Obama’s Puerto Rico Pit Stop

Obama’s Puerto Rico Pit Stop

For the first time in fifty years, a sitting president visits the United States’ largest territory—where citizens can’t vote in presidential elections, but are still hit up for campaign cash.


 San Juan

He was a singular sensation even before he stepped onto the tarmac. A "national holiday" was declared to honor the occasion. A two-week spruce up-repave-repaint campaign was undertaken and completed with military zeal. Government employees were paid to line up and wave small Puerto Rican flags on the three possible routes the Secret Service had mapped out for the presidential limousine. But in the midst of this unusual celebration, not everyone in that chorus line was singing. "We cannot greet the colonizer with coffee and cookies," offered Juan Dalmau, gubernatorial candidate of the Puerto Rico Independence Party.

It was not exactly cookies that President Obama’s five-hour stopover in San Juan would net, but $1 million in campaign contributions (tickets ranged from $10,000 to $38,000 for a brief encounter at the Caribe Hilton). And so the wheels of American party politics revved up for yet another lap in the "Raise money here, gather votes there" mode that politicians ride when visiting the United States’ most populous territory. The 3.8 million residents of Puerto Rico cannot vote in presidential elections, but the first official visit by a sitting president in fifty years was enough to open pockets and splurge in a presidential campaign of which they will play no part.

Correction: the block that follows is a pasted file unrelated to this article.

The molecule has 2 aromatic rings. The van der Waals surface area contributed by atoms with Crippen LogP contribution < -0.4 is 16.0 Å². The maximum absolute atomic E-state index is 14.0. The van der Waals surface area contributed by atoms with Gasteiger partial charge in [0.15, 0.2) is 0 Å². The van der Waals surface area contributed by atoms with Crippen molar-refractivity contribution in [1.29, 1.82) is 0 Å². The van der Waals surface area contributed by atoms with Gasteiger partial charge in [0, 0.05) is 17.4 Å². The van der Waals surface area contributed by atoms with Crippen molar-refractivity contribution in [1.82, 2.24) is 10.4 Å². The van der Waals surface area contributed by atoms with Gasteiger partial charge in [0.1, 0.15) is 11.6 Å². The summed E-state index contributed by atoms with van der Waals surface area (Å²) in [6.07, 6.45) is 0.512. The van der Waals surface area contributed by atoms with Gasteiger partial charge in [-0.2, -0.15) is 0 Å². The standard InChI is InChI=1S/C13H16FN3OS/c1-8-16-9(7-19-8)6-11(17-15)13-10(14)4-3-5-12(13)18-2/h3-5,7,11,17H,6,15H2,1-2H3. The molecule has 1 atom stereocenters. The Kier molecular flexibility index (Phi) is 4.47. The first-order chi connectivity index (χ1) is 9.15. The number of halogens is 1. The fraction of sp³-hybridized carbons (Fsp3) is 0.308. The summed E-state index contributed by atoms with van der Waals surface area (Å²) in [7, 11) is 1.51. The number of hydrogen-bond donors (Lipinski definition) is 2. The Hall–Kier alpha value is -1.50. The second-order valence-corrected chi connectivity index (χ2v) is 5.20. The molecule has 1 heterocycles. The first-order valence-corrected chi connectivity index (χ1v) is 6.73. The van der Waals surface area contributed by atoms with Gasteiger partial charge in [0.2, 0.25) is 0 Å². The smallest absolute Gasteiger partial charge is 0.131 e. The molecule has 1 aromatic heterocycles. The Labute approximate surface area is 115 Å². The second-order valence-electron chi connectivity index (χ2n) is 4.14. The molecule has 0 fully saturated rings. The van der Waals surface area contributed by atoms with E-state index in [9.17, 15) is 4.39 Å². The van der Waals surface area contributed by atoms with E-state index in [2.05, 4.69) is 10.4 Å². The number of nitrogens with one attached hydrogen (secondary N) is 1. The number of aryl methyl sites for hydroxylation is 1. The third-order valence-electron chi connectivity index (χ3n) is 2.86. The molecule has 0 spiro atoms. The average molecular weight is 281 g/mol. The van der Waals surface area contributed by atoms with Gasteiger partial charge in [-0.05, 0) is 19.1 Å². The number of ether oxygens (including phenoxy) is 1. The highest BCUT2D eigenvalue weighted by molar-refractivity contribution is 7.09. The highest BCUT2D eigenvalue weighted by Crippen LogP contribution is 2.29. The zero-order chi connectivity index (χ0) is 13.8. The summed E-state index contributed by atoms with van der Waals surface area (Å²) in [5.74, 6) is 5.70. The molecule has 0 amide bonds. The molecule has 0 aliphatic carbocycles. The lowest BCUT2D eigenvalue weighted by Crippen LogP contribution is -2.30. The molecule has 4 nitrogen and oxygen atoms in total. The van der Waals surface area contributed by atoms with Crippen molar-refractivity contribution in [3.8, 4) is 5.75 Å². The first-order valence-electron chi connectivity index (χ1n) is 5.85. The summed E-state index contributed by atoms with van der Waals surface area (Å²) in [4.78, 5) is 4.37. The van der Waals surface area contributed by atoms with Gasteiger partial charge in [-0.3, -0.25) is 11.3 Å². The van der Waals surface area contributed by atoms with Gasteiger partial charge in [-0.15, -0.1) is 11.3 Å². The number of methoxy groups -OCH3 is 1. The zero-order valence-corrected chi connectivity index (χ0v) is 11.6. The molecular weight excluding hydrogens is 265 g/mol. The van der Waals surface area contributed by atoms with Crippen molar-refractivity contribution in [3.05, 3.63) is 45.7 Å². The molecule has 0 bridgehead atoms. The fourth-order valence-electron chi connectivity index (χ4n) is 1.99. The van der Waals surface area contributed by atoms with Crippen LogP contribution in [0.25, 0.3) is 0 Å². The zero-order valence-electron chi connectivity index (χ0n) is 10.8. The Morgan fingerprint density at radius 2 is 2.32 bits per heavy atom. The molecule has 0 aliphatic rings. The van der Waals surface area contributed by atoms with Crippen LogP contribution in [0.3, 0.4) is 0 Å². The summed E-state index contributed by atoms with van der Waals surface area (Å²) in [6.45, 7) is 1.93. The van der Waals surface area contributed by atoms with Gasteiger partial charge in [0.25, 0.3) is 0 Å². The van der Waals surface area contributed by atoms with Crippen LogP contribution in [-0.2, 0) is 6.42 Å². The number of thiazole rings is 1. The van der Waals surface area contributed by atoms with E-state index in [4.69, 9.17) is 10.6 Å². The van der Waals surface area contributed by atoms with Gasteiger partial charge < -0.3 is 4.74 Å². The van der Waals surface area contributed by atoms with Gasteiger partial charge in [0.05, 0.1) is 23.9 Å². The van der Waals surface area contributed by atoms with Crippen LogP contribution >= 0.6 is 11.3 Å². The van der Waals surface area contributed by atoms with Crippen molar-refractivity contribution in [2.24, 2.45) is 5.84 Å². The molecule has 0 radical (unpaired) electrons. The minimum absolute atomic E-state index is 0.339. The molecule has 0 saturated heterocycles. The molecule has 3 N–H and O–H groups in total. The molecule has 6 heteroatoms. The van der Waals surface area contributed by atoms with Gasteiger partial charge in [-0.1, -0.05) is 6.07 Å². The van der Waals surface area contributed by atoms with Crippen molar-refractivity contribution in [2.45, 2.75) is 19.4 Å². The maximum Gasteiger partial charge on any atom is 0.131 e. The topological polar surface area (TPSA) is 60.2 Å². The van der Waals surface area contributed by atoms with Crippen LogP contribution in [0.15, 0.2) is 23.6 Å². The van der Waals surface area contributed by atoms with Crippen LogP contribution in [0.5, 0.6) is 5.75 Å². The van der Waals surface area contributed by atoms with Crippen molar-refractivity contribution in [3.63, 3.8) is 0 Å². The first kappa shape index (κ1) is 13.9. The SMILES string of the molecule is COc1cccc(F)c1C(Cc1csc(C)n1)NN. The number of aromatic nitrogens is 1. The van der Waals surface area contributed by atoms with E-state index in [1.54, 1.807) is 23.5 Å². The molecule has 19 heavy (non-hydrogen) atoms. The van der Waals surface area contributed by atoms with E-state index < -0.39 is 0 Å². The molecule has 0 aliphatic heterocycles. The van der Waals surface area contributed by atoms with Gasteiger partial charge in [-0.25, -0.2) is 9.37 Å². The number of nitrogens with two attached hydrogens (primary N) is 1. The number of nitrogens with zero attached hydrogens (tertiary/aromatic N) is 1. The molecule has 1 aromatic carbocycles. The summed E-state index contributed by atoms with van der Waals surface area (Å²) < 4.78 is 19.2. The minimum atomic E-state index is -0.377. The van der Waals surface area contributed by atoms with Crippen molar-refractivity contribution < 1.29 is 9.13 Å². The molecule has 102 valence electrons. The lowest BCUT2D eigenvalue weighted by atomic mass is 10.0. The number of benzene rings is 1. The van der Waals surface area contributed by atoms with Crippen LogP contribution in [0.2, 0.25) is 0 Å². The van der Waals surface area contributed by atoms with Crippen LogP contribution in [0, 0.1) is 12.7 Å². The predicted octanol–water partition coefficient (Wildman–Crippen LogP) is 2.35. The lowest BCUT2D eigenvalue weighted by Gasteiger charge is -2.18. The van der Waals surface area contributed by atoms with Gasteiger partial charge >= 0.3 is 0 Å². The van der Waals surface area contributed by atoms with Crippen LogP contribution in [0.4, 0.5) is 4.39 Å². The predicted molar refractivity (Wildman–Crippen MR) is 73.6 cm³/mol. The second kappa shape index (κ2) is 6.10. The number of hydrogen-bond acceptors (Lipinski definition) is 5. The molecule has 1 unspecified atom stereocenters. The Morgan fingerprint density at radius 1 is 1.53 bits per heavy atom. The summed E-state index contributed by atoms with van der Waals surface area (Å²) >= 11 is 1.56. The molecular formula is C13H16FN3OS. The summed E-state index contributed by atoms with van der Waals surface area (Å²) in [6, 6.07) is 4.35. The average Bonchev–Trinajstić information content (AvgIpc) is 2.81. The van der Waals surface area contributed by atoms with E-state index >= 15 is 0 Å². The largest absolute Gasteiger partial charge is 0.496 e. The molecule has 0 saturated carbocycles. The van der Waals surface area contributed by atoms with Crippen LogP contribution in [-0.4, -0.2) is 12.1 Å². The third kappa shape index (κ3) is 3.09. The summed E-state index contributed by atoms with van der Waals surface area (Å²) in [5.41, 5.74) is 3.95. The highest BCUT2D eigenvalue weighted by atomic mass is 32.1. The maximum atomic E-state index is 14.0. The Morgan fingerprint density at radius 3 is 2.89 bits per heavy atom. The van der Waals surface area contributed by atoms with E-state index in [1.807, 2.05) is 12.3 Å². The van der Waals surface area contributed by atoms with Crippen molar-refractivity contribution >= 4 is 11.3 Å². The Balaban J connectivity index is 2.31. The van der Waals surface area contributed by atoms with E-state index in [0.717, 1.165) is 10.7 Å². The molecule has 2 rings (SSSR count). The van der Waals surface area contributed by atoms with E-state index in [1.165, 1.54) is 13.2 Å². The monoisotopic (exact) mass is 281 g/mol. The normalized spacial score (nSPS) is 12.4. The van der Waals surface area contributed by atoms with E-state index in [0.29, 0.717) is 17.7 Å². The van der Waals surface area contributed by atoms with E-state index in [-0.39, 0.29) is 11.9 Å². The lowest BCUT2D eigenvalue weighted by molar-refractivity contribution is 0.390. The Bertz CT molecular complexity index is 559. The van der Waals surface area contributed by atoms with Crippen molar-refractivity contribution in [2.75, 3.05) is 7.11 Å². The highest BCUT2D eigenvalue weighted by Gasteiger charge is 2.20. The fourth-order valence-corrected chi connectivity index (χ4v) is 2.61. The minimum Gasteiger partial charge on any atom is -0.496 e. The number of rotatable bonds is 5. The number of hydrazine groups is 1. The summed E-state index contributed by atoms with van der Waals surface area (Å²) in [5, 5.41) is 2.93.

"We are grateful people," says Secretary of State Kenneth McClintock. But Dalmau has quite a different take on Obama’s visit: “[It’s] a rehearsal for the next political campaign in which Puerto Ricans are mere extras to court the Hispanic vote in the United States."

Still, the banners that lined the streets marked with pride what was termed a “historic event”: “We are proud to be part of history: Kennedy 1961—Obama 2011.” But beneath the facile historical comparison lies a world and a generation of change. The December 1961 visit by President Kennedy was a leisurely Christmas rest, highlighted by a ticker tape parade through Old San Juan, dinners, concerts by Pablo Casals and a now-famous sleepover (the bed Kennedy used has been given the “President-slept-here” treatment in the official tour of La Fortaleza, the governor’s mansion). By contrast, Obama’s rush-and-hush trip—a logistical nightmare for local politicians—has proven to be an issue hotter than the sweltering 90 degree temperatures. With Puerto Rico’s 21 percent  unemployment rate, 100,000 lost jobs and 500-plus murders in the last five months, the visit seemed a PR mistake. Then there is the issue of Governor Luis Fortuño, a member of the pro-statehood New Progressive Party—who has been a poster boy for the Republican Party and has been mentioned as a candidate for the vice presidency. The rarefied ambience of the oldest colony in the world has not even yielded a reggaeton tune in Obama’s honor.